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Curated by Tila Kellman
Gilles Bruni (Clisson, France)
Fenn Martin

(Antigonish, Nova Scotia).
Antigonish Harbour, Antigonish,
24 August-31 October, 2016

Art in the Creation of Landscape
Gilles Bruni,
French earth artist with an international practice, is collaborating with Fenn Martin, Antigonish ceramic artist, builder and organic farmer, to create our region’s first “earth art” installation on the flooded old roadway to the historic Antigonish Landing.   Here, land and water, fish and birds, and the Mi’kmaq, Scots, Irish and Acadian peoples all came together in various modes of exchange, with their different aspirations and needs.  These physical and cultural forces shaped and continue to shape the landscape that we see today.

Landscape, Gilles Bruni says, is never just nature, but the expression of
competing natural and social forces acting upon it.  Today, these forces are undergoing the rising impact of climate change.  In our area, the principal visible effect is predicted to be sea level rise, which is probably accelerating cliff erosion already along Antigonish County beaches and flooding of The Landing site.  Changing temperatures and water levels will also affect sea and plant life.

In visualizing the competing interests and natural forces that produce a landscape, Bruni looks for processes that shape a site.  After days of watching the tides overflow and expose the site, the marsh life and detritus that accompany the tide, and of studying the social history of the Landing and Antigonish Harbour, he found a common process at work in both human and natural worlds: SEDIMENTATION.  Layers of
eel grass and mud appear daily; birds arrive to hunt incoming sea life.  The Mi’kmaq hunted, trapped, fished, made baskets and hockey sticks, and practiced subsistence farming; the Europeans brought their agriculture, forestry, fishing, boat-building and commercial trading.  Today, there is interest in conservation and recreation.  Layer upon layer, these influences have been deposited on the Landing and continue to leave their marks.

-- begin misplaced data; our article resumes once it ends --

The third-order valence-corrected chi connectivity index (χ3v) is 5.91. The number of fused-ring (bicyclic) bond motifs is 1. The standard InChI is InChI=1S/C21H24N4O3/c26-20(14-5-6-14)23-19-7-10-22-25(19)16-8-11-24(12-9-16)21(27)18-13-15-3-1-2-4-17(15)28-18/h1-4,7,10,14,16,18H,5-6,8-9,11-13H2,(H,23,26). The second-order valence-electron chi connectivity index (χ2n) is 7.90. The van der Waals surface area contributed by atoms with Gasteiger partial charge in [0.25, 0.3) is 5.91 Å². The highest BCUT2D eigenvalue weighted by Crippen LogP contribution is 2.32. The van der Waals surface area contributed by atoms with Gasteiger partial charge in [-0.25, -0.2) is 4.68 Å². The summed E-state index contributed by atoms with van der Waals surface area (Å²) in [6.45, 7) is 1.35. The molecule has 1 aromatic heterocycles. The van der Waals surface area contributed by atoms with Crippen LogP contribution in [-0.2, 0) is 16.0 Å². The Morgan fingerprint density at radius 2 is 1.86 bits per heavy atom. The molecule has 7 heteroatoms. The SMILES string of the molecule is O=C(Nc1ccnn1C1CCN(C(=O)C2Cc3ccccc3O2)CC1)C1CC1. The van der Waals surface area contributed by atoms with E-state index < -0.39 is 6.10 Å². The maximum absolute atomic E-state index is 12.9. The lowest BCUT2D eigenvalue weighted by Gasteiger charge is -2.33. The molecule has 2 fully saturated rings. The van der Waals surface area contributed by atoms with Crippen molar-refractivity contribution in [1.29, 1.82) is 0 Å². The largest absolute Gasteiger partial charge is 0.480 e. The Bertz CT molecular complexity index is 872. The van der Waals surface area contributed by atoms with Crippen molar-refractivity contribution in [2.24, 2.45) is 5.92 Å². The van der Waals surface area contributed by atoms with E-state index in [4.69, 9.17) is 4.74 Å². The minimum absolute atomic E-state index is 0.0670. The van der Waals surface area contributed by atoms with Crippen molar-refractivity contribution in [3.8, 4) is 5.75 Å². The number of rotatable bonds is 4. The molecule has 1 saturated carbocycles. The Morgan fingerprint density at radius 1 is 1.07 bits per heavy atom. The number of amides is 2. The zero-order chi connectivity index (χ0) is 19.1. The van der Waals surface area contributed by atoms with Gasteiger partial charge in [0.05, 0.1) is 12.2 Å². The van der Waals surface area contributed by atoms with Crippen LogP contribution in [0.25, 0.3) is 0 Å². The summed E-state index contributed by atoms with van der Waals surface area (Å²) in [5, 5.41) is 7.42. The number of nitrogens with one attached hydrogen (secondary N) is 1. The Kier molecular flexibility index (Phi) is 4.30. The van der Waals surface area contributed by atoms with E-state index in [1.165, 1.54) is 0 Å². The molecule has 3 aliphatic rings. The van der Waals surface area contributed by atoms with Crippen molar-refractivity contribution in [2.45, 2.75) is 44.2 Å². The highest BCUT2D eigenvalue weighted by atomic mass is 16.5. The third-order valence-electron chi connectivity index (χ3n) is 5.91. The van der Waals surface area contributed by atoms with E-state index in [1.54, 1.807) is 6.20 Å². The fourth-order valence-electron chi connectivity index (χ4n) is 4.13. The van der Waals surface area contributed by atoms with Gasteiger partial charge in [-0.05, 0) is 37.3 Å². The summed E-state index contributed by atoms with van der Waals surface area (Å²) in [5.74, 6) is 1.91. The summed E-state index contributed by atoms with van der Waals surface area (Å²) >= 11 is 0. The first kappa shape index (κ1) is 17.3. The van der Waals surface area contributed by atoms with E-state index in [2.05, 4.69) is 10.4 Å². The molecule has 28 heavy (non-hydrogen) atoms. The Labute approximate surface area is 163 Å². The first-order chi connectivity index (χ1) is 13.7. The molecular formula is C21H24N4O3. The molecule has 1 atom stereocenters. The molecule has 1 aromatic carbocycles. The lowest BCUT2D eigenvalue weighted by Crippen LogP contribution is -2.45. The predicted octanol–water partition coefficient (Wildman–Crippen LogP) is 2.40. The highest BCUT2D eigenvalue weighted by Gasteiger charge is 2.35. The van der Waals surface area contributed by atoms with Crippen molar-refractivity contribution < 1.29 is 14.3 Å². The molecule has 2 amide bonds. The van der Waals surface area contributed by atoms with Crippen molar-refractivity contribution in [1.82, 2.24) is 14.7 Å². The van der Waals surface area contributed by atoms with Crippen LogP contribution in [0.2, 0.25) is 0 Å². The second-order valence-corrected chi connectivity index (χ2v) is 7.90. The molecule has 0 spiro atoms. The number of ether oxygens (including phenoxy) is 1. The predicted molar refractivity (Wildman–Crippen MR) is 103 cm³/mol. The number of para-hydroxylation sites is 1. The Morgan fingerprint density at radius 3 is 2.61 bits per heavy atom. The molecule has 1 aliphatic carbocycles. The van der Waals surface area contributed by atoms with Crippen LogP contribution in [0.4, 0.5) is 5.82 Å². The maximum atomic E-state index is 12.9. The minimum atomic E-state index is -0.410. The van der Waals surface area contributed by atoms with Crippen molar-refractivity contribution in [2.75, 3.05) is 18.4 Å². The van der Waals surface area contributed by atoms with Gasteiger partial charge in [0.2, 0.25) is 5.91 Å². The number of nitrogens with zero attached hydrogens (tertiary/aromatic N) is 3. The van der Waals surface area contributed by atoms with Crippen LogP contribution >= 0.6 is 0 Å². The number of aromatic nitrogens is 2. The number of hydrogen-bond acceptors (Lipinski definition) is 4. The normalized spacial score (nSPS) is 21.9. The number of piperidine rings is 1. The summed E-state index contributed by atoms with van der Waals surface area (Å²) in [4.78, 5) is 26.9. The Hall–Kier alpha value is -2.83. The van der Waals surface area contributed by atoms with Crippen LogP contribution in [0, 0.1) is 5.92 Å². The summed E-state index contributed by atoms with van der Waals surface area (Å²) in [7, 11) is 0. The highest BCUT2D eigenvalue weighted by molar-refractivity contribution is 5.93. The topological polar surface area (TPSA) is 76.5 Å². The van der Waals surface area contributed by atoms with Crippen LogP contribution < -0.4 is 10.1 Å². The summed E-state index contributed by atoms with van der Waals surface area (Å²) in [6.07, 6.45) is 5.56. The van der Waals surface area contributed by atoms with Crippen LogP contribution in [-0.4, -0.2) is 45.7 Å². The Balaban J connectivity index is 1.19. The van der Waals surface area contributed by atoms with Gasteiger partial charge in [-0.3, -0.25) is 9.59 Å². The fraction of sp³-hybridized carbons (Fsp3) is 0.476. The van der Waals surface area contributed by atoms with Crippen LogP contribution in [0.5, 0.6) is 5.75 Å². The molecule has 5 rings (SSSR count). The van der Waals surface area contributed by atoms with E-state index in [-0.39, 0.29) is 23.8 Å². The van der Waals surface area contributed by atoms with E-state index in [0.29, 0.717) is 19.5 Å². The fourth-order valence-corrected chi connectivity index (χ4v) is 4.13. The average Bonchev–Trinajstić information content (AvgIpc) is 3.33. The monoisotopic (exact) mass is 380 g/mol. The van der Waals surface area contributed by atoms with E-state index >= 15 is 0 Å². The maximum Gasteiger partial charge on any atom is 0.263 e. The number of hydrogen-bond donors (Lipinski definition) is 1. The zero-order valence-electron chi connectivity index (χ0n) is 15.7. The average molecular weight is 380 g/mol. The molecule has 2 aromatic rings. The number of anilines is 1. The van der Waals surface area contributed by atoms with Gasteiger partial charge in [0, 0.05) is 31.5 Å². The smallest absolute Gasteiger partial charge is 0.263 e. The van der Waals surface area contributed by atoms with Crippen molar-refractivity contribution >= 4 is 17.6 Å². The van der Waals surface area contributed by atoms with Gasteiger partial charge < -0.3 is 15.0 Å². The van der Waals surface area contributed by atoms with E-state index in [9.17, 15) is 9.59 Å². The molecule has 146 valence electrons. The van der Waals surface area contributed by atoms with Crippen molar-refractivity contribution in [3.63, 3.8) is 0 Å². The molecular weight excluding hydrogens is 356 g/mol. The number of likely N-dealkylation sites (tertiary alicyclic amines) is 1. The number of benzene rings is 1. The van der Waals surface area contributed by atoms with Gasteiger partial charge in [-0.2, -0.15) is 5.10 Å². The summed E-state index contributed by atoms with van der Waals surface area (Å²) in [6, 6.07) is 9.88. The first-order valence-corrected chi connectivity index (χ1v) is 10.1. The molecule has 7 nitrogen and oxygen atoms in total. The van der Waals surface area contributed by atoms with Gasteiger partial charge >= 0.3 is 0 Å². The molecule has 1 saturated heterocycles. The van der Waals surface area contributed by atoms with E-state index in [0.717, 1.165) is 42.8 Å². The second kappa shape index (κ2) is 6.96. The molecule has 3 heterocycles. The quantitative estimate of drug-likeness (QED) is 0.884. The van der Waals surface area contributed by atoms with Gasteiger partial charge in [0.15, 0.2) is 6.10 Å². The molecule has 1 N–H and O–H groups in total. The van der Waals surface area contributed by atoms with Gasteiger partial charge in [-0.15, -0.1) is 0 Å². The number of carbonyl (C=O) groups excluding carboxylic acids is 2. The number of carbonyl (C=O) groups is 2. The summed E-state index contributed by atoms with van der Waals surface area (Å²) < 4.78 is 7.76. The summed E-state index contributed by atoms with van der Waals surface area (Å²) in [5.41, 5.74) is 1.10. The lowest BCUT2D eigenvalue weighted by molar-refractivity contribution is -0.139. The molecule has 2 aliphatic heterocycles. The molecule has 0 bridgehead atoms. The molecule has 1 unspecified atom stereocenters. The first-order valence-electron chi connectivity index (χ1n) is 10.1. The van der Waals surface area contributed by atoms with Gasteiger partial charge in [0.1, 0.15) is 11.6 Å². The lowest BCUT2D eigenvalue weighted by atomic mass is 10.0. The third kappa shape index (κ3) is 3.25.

Bruni gives us sedimentation as layers descending on the old roadbed.  The lowest layer of birch trellises is underwater at high tide, catching detritus, while the highest allows visitors to walk beneath it and marks where future water levels might be.  The ramp invites your imagination to ascend into the landscape and imagine its past and future—and your place in it.  While the experience of The Landing can be understood in many different ways, by placing you at the centre of the installation and directing your attention up, down, and outward,
the The
Landing participates in creating landscape, understood here as a human activity.  You might even think of this as a performance.

Tila Kellman
Curator, The Landing
ASAP Art Centre, Antigonish

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